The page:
OK, so the mayor of Green Bay wants a Top 4 list of ways to welcome Brett Favre back to town. Should be lots of fun, especially since most politicians have a great sense of humor.
Besides, as long as the annual fall leaf collection program continues to go smoothly, the good citizens of the NFL’s quaintest burg have plenty of time before Nov. 1 to come up with some “tasteful” suggestions.
Already, those who wear cheese on their heads are weighing in, with mixed results.
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Put a big No. 4 waffle on display? How cute.
Play a continuous loop of his interceptions with the Packers on the stadium video? So predictable.
Name a street after him? Already been done.
Hang him in effigy outside Lambeau Field? That might not fit the mayor’s definition of “tasteful.”
But, really, what do you do for someone you once loved who now plays for your hated rival? Even the most devoted Cheeseheads seem to be having a hard time figuring this one out.
Wear flip-flops? How would Favre know?
Do a reverse Lambeau Leap on him the first time he gets near the end zone? Just remember, he’s the one wearing the helmet.
Paint big red “X’s” on his old replica jerseys? Hey, those things cost money.
Give him the world’s biggest group hug? You know he’ll just start crying again.
The mayor is going to wish he had never thought of dusting off the suggestion box for this one. Breakups are hard enough, especially if the guy you broke up with returns with every intention of rubbing your nose in it.
Short of painting a flying saucer green and gold and hiring the balloon boy to drop in during Favre’s first series, there aren’t a whole lot of good options.
Except for this one: Give him a standing ovation.
OK, so it may hurt a bit. Giving anyone in purple any props at Lambeau would hurt a bit.
But the quarterback formerly known as No. 4 did give Green Bay a Super Bowl win. He did give Packer fans a lot of moments to help make it through many long, unbearable winters.
They bought his jerseys. They cheered every time he looked deep downfield.
A lot of them probably cried along with him when he announced his retirement – the first time, at least.
They had a lot invested in him emotionally over 16 years. And now that he’s playing for the Vikings, he acts like he never hugged any of them.
But it’s nothing personal, at least on his part. There was never a grand plan devised by Favre to come back and haunt the very people who shared in his rise to greatness.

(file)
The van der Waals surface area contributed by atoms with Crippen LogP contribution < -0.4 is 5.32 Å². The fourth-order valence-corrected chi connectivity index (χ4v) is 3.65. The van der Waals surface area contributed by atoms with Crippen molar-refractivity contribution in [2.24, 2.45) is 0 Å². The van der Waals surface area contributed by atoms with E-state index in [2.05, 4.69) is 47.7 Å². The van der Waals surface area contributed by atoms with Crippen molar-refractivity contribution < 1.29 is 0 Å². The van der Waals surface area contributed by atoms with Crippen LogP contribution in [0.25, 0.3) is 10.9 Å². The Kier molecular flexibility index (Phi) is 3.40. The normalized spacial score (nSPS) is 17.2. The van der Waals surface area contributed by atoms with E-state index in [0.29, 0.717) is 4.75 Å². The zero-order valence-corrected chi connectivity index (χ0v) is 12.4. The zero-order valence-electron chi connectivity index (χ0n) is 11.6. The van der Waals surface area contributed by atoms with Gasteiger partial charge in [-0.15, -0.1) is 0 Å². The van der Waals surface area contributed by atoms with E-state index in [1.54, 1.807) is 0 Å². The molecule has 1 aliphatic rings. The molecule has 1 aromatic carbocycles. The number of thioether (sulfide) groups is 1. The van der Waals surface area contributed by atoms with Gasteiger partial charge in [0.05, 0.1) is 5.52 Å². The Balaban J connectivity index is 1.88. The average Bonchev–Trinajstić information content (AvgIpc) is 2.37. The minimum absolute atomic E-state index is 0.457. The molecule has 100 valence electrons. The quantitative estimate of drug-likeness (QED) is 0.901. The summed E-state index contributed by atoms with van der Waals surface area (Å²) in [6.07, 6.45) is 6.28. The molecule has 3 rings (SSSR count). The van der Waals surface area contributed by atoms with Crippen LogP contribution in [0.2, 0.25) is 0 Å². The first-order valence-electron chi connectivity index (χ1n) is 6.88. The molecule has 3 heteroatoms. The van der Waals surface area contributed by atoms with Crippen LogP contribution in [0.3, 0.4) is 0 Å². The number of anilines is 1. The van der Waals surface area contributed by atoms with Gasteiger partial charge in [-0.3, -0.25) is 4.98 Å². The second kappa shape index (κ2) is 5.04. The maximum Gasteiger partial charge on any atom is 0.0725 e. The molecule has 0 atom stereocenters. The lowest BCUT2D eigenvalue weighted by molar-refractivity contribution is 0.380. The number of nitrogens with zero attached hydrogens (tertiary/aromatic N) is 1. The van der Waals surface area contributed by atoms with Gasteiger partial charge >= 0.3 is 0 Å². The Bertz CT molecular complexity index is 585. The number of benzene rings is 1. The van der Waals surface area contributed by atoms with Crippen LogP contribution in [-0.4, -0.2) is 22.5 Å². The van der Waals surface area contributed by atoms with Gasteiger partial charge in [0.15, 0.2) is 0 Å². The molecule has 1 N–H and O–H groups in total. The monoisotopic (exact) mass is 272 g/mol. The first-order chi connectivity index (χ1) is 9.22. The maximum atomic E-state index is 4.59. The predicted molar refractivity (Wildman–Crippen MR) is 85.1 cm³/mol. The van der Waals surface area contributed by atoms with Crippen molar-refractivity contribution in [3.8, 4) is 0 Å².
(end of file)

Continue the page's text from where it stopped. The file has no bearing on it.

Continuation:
If he hadn’t imploded in the last part of the season for the New York Jets, we wouldn’t even be having this conversation.
To understand Favre’s motives, you have to understand this: He’s basically an overgrown kid who gets his kicks playing football and he’ll do it until the day either his right arm finally falls off or he can’t find a team willing to pay him to take snaps behind center.
The color of the uniform doesn’t really matter, at least not anymore. Once Favre’s divorce with the Packers became final, he was available to the high bidder.
Unfortunately for the people of Green Bay, that team was the Vikings. They courted Favre with the same single-minded determination the Packers had when they decided to get rid of him to begin with, and, so far at least, it looks like they have hit the lottery.
In just six games, Favre has created a lot of new memories, this time for long suffering Minnesota fans. He’s already beaten his old team once, and he’s playing like he doesn’t know he turned 40 earlier this month.
None of that can sit too well in Green Bay, a town of just 103,750 that would be pretty much unknown if it wasn’t fortunate enough to land a football team nearly a century ago. Fans there aren’t just invested in the team, they own the team through the only nonprofit community ownership organization in major sports.
Favre was the face of the franchise for so many years it was almost possible to forget another great quarterback, Bart Starr, once led the Packers to greatness. Fans could accept Favre leaving, but they’re not so accepting of him being reborn in the Metrodome.
He’ll soon be back, if only for a day. He deserves a welcome, and Packer fans deserve something, too.
So give him a big ovation.
Then let the Packers make the real statement with an even bigger win.
Tim Dahlberg is a national sports columnist for The Associated Press. Write to him at tdahlberg(at)ap.org